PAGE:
"I don't like mint very much."
I can't believe how bad it is. I understand it's a beta, but I'm a software engineer and this is not beta quality software. It seems like no one put any thought into handling kanji.
The kanji version of a sentence should be the canonical version for every sentence and the kana versions could have been mostly automated with occasional human intervention when there is ambiguity. Instead they've often chosen to store the kana version as the primary sentence, which is a much lossier (lower fidelity) system and it's much harder to automatically convert them to kanji. As a result Duolingo is now dependent on massive human intervention to add all the kanji versions all over again in the form of user reports by the users choosing to use IME/keyboard entry.
The IME entry is completely basically broken. I still insist on using it because I think using the word bank gives you zero production ability, but the complete randomness of when they accept kanji means I'm constantly being marked wrong when I should be right and it takes me about 300% as long to get through my daily practice as it should.
Make a thread out of this maybe someone will listen. This is just too annoying.
On a sidenote though the kanji to hiragana conversion is not unique (one kanji can have multiple kana readings) so basicially you would need a framework where they put in the kanji answers and then the reading for each kanji that appears in that sentence. You cant just accept all possible reading combinations from a dictionary because it is actually likley that a user puts in a wrong kanji reading as a wrong answer and you would wanna mark these as wrong. But then you have the problem that each time a new user answer is marked as "should be correct" they would have to convert it into kanji and then add the reading. So its probably too hard with the limited ressourses that they have and this course is just doomed.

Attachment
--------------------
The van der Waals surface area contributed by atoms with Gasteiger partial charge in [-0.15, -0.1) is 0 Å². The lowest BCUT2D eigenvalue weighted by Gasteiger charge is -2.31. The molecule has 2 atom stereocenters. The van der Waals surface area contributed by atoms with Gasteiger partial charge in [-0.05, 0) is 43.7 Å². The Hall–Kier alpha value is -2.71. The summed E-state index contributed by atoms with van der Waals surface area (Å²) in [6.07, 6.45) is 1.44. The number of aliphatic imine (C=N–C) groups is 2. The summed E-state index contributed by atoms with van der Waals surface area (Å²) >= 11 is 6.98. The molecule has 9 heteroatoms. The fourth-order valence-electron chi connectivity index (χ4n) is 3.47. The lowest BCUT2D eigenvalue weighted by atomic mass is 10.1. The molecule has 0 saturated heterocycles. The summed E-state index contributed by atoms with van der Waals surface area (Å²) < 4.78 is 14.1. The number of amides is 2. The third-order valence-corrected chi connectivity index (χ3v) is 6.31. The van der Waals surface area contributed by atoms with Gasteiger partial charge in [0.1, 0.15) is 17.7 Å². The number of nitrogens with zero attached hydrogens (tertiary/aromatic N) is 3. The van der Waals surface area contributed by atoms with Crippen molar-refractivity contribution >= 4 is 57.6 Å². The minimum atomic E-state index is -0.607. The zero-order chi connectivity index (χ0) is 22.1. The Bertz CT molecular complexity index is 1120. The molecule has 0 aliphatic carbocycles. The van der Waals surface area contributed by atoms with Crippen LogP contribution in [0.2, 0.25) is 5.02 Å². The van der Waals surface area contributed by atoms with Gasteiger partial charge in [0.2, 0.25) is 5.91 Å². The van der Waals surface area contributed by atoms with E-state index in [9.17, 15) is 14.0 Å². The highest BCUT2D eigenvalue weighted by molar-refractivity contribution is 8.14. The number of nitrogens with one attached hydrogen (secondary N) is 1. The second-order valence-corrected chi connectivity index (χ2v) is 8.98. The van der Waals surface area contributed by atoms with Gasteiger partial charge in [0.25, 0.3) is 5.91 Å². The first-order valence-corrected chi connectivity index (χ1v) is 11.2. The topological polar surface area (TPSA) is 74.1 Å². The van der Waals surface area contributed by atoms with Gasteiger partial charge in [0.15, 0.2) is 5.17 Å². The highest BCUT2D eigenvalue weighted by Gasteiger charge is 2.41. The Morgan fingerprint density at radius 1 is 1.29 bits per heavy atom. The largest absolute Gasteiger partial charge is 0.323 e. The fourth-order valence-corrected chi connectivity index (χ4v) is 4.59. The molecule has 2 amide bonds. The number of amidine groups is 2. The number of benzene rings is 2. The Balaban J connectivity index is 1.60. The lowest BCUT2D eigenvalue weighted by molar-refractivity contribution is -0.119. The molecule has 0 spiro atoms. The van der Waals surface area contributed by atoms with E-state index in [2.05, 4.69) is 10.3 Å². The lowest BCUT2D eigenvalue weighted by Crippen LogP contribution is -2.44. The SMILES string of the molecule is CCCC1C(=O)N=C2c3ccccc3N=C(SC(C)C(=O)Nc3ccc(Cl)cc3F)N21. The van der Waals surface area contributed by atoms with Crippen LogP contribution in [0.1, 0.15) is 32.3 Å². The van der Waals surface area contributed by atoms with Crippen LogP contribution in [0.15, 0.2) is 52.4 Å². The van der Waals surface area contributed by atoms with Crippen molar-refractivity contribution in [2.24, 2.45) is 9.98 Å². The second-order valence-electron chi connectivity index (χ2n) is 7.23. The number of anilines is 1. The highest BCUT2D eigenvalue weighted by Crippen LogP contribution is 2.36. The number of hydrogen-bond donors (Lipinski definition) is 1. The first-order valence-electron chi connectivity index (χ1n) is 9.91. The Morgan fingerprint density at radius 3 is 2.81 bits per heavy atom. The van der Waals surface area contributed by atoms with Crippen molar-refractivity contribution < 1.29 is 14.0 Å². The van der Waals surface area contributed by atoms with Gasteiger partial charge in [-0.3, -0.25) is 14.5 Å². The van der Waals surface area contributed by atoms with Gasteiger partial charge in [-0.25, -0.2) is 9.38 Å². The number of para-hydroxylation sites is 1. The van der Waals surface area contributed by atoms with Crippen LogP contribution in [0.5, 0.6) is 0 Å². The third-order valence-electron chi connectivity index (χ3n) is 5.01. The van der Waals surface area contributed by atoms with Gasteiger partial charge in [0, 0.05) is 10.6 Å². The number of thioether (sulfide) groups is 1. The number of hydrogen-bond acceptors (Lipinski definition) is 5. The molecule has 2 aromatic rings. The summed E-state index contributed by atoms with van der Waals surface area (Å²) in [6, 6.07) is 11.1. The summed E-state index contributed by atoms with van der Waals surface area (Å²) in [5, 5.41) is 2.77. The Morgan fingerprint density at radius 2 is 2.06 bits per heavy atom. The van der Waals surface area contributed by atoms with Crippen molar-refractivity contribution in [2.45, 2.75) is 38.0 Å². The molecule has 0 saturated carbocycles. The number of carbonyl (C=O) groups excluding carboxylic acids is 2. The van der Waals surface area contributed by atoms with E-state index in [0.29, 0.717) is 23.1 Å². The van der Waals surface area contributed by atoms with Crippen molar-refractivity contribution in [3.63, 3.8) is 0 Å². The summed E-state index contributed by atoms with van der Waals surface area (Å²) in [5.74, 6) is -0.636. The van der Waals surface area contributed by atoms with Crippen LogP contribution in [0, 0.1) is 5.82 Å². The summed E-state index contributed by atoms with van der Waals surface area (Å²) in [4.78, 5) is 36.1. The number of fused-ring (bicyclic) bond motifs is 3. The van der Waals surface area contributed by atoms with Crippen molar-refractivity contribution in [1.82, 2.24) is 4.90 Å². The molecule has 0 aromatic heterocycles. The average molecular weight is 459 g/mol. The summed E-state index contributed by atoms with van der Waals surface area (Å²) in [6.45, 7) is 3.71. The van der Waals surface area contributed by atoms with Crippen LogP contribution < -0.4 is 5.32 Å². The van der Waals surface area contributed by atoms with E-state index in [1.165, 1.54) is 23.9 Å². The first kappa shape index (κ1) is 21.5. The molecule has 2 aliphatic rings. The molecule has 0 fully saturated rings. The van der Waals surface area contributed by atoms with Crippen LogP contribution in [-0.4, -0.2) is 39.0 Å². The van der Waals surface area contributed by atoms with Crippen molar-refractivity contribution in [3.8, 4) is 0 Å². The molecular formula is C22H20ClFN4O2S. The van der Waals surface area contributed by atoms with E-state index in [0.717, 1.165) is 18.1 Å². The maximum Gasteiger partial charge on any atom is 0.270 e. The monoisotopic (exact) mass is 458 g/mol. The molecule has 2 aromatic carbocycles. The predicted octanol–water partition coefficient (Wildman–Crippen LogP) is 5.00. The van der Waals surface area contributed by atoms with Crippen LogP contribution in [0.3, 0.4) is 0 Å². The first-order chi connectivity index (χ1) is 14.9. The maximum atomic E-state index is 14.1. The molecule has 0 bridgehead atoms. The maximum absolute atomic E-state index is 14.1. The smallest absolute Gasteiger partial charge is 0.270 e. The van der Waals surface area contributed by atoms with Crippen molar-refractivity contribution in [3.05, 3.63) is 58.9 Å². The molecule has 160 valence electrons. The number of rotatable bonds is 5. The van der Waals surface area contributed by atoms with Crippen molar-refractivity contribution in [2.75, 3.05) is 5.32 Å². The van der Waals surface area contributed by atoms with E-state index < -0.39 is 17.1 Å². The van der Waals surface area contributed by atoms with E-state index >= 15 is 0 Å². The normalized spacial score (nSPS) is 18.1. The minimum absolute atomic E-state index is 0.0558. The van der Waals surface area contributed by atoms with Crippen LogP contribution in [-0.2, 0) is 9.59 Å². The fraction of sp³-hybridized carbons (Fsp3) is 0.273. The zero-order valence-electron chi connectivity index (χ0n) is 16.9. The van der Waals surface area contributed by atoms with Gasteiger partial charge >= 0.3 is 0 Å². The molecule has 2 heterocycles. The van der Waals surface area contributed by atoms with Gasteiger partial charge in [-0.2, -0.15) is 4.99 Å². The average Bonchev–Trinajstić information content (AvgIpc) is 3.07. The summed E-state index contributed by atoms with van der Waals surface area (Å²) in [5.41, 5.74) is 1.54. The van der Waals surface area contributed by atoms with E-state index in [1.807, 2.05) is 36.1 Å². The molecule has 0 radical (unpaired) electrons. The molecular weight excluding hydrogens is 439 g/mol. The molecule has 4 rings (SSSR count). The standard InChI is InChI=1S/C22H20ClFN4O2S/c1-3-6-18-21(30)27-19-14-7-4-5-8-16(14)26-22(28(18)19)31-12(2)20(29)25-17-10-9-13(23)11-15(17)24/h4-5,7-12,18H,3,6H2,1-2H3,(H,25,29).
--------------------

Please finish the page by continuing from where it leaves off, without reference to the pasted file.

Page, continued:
You are completely right that no one put any thought into handling kanji. To be more precise, no one put any thought into handling any other writing system other than latin (maybe they put any thought in it for languages like russian and greek though).
Duolingo was in the beginning intended to work with a few languages. But when they grew they started to support other languages. Then there were some poor souls who had to bodge things together to somehow make languages without spaces like Japanese work and they had to find a way to make kanji work as well. But those poor souls luckily didn't have to make the Japanese course itself. That was left to some poor contributors who had to bodge hmthe course together and try their best to make the best compromises to makes things work as well as possible. And this is the result of that whole mess. Over time they managed to improve things rather well, but to completely iron out all of the issues they probably just need a whole redesign of their application.